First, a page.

Can I give my dog one marshmallow? Dogs love sweet treats just as much as people do—maybe even more! And, if your dog knows that he’ll get a tasty treat every time you sit down to enjoy a bowl of ice cream, he’ll be sure to find his way over to you. But how good are these so-called doggie deserts? Are they good or bad for your dog? A nutritionist weighs in on whether you should give your dog a marshmallow.
Marshmallows are generally made with corn syrup, gelatin, vanilla, sugar, cornstarch, and on occasion custard. Whether you purchase prepackaged Kraft Jet-Puffed or make them with no preparation, these decorations will be available and your canine shouldn’t eat them.
In particular, high extents of sugar and corn syrup can induce diabetes and openings in canines. Canines with diabetes (or people who are in danger of developing affliction) ought to stay away from sweet treats. New normal things like apples and blueberries are fine to manage your canine with some limitations. Without a doubt, they contain standard sugars, yet they also give your pup fiber and different upgrades.
Second, sweet treats can impel strength in canines, which causes an entire host of extra sicknesses. As per Krista Williams, DVM, and Robin Downing, DVM, at VCA Ark Animal Hospitals, portliness in canines is related to higher rates of undermining advancement, joint torture, and urinary pack issues. Furthermore a more confined future.
The marshmallow test
If you’re not familiar with it, check out Walter Mischel’s seminal marshmallow test. The gist: Mischel, then at Stanford University, set up a series of experiments in which children were offered one marshmallow now or two if they could hold off eating it for 15 minutes. Some children held on for dear life, others gobbled up that first sweet right away. The study found that those who were able to delay gratification had higher SAT scores, fewer behavioral problems, and better social skills later in life than their impulsive peers.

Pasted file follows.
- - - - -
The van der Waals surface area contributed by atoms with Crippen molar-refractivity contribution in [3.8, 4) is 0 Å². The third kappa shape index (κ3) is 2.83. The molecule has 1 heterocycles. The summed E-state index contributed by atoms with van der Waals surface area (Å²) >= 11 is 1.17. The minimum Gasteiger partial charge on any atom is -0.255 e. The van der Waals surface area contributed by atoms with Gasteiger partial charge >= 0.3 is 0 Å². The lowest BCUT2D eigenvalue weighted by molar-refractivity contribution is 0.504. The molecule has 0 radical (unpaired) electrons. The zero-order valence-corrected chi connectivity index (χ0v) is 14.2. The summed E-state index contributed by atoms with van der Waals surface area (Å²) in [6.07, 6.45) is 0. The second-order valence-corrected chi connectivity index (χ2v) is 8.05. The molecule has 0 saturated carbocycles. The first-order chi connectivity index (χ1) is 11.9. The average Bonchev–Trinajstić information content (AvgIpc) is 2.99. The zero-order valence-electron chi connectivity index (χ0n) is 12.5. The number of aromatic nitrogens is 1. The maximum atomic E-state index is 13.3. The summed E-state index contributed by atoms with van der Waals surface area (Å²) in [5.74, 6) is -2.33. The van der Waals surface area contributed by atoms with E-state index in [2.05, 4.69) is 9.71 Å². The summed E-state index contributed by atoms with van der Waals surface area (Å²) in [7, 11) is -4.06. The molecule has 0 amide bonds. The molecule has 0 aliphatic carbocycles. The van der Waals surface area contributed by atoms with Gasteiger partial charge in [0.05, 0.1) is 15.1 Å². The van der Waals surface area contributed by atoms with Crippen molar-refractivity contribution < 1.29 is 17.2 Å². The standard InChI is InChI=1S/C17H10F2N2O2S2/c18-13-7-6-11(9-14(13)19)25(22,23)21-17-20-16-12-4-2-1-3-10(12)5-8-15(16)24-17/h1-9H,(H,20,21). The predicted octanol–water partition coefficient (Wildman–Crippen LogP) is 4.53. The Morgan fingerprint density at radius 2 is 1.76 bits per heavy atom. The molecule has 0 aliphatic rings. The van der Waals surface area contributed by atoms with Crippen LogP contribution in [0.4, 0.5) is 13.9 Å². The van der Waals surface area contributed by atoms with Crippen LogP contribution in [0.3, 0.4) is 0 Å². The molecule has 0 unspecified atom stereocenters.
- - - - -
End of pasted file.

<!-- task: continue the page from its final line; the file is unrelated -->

What we don’t know about sugar
It’s no secret that sugar has become demonized in recent years. But if you ask most people how much sugar is too much, they can’t give you an answer. It all comes down to percentages: Sugar accounts for 16% of total calories and 31% of added sugars in American diets—more than what any other nutrient provides. If you swap out your snacks for healthier options like nuts, fruits, or veggies (all with 15 grams of sugar or less), it can help control your intake. Cutting back on added sugars is also important because many experts believe high-fructose corn syrup (and its variants) may be one of the main drivers behind heart disease, type 2 diabetes, and even some cancers.
Carbohydrates, sugar, and your dog
Of course, there are many other foods that provide energy for your dog as well—carbs and sugar! While some dogs don’t have any issues with carbs or sugar (hey, some people do okay with sweets!), others can’t handle them at all. If you know that your pup is sensitive to carbs or sugars (check with your vet if you aren’t sure), pass on the marshmallows and go for a bone instead. And just like humans, dogs can experience spikes in blood sugar levels when consuming too much sweet stuff; monitor how your dog responds to sweets as you feed them different foods.
Other sources of sugar in your dog’s diet
As much as we like to think our dogs are just furry humans, they’re not. They don’t eat as much or have appetites that are anywhere near similar to ours. While adding a little bit of sugar can be beneficial for your dog—and even for his health—you should definitely avoid feeding your dog foods that contain high levels of sugar. When you do feed your dog sugar—as in treats and desserts—make sure it’s not empty calories and doesn’t take away from her overall nutrition. Look for sugars from natural sources, such as fruit or dairy products. Your dog will reap some of these sugar benefits, including stronger teeth and healthier skin.